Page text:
The New International Encyclopædia/Shirley, Anthony

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The New International Encyclopædia
Shirley, Anthony
Edition of 1905. See also Anthony Shirley on Wikipedia, and the disclaimer.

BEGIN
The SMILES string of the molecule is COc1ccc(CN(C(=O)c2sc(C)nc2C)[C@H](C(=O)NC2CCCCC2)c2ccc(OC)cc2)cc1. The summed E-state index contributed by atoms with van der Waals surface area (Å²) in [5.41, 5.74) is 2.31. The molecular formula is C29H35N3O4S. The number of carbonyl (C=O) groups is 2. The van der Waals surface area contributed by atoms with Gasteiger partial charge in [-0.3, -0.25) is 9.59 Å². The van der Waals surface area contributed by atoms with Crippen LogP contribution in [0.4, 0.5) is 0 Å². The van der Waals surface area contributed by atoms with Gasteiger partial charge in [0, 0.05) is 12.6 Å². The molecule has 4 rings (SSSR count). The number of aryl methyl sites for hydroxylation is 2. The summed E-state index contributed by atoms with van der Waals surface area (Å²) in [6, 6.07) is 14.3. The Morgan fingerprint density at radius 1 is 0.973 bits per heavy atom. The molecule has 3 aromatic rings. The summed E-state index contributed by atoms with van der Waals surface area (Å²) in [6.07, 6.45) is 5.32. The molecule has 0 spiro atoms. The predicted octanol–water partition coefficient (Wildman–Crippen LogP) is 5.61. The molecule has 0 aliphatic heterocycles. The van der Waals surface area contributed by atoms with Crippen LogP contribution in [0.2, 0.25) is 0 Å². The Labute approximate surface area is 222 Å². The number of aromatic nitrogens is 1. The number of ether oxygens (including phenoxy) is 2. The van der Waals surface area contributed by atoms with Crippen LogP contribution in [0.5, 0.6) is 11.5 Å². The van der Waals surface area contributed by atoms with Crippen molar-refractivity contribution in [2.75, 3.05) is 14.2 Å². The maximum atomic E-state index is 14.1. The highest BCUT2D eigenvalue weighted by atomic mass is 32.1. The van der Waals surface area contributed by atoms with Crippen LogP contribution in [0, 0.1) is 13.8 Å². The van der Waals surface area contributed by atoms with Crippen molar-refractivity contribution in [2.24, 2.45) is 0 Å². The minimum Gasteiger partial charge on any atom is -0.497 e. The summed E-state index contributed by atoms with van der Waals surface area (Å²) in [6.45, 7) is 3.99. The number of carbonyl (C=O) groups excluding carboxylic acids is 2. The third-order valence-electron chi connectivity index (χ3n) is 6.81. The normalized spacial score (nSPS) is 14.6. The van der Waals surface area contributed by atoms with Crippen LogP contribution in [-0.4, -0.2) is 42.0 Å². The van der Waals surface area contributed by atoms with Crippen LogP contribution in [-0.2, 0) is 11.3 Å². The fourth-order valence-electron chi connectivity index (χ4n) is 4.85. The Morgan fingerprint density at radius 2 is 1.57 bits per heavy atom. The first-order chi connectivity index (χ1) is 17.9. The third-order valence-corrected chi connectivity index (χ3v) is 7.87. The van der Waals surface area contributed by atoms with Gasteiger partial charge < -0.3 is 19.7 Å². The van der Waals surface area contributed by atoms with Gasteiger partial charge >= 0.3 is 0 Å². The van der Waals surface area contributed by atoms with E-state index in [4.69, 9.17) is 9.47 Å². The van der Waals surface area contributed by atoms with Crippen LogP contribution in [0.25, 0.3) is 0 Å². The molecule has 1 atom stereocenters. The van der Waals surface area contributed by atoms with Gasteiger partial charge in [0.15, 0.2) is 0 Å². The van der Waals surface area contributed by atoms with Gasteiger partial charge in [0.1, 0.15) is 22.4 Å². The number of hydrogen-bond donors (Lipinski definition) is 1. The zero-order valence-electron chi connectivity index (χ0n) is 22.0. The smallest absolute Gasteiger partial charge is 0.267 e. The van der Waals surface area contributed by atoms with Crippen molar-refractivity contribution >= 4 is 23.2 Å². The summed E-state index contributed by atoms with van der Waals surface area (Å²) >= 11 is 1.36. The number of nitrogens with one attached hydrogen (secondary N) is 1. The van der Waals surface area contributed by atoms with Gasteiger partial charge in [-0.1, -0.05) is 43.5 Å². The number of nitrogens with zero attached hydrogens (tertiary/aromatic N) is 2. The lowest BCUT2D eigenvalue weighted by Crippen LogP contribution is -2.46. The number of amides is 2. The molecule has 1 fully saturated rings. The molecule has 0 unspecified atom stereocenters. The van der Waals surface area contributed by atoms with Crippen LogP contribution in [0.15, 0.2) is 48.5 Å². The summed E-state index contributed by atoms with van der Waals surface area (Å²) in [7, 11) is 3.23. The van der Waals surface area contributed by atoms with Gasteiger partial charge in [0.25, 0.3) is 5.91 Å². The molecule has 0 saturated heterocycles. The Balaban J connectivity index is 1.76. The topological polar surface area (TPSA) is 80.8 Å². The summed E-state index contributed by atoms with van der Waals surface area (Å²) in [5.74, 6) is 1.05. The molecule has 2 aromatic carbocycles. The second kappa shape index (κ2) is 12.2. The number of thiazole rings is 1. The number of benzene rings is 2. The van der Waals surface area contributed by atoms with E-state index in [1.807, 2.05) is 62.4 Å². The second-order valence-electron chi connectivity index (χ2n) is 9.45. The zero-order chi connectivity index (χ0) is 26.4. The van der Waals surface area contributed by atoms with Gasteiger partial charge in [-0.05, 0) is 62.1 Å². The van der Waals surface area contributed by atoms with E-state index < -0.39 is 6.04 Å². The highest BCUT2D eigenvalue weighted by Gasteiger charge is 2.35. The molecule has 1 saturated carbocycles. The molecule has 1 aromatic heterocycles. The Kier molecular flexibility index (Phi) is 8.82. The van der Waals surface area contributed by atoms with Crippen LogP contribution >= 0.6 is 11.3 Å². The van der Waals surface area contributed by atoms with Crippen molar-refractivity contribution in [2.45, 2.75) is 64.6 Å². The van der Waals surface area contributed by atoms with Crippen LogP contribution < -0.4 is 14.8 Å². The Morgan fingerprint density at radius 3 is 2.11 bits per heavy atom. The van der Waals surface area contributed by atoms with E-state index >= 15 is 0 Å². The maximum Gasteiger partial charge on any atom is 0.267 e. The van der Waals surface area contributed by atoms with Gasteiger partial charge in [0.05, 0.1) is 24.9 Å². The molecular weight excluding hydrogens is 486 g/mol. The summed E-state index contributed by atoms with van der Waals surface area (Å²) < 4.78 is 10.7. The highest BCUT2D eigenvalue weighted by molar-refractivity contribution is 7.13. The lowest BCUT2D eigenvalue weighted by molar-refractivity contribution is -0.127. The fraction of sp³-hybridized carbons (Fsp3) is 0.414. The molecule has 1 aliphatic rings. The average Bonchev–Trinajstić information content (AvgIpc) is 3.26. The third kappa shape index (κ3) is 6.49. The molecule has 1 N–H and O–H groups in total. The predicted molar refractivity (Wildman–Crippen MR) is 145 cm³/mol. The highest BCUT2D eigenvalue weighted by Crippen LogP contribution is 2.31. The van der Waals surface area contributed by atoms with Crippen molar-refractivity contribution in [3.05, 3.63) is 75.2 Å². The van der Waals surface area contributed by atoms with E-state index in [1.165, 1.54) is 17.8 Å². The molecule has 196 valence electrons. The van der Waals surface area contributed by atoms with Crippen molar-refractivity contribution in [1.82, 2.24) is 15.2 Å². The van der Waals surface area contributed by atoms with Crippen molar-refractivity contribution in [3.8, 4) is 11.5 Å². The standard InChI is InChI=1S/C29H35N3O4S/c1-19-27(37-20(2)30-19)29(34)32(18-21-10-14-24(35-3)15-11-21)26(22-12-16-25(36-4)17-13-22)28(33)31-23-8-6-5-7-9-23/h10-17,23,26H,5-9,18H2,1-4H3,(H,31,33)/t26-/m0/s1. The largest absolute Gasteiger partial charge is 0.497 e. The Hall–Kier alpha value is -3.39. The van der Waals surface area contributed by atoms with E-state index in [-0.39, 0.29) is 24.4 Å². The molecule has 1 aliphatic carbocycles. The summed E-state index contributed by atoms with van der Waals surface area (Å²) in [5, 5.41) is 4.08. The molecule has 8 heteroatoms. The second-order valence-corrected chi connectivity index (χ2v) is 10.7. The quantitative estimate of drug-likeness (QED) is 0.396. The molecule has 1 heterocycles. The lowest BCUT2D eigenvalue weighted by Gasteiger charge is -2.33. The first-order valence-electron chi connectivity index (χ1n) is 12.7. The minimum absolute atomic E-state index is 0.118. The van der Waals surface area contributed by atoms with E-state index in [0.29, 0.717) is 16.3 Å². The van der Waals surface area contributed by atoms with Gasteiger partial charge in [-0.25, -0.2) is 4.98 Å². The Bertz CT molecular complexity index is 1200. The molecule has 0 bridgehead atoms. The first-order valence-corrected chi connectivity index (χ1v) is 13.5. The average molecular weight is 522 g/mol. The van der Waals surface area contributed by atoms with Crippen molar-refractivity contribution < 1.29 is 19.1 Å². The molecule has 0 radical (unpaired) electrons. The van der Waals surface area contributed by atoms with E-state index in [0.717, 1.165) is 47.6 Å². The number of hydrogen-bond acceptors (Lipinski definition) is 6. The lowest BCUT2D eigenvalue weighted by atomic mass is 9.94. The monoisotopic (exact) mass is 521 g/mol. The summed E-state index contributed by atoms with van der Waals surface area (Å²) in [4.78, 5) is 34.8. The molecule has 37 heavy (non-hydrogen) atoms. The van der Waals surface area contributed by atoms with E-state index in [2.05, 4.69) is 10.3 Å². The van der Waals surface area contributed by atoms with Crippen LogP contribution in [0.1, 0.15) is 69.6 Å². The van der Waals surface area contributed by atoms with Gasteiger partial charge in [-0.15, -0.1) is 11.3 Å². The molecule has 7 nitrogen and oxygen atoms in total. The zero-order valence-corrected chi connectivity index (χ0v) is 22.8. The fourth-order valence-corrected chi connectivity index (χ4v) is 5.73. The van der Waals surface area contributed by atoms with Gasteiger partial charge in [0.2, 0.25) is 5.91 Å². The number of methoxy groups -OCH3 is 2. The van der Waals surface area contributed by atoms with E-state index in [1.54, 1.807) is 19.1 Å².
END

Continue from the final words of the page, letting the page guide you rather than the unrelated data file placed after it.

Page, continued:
SHIRLEY (SHERLEY), Sir Anthony (1565-c.1635) . An English navigator. He was educated at Hart Hall, Oxford. In 1591 he accompanied the Earl of Essex on his expedition to Normandy, and was knighted by Henry IV. Queen Elizabeth, angered at his acceptance of this honor without her consent, had him imprisoned until he gave up the order of St. Michael that had been conferred upon him. In 1596 he led a buccaneering expedition to the West Indies and South America. An account of this cruise was published by Hakluyt in Voyages and Discoveries (1598). In 1599 he sailed to Persia, where he was hospitably received by Shah Abbas the Great, who made him ambassador to the Christian courts of Europe. Thoroughly discredited at home, he passed his last years in Madrid, a pensioner of the King of Spain. He died in poverty some time after 1635. In 1613 he published Travels Into Persia, a dull and tedious book. Sir Anthony had two brothers, Sir Robert and Sir Thomas, who were also adventurers. The three brothers were made the subject of Travailes of Three English Brothers (1607), a play written by John Day in collaboration. Consult The Sherley Brothers (Roxburghe Club, 1848).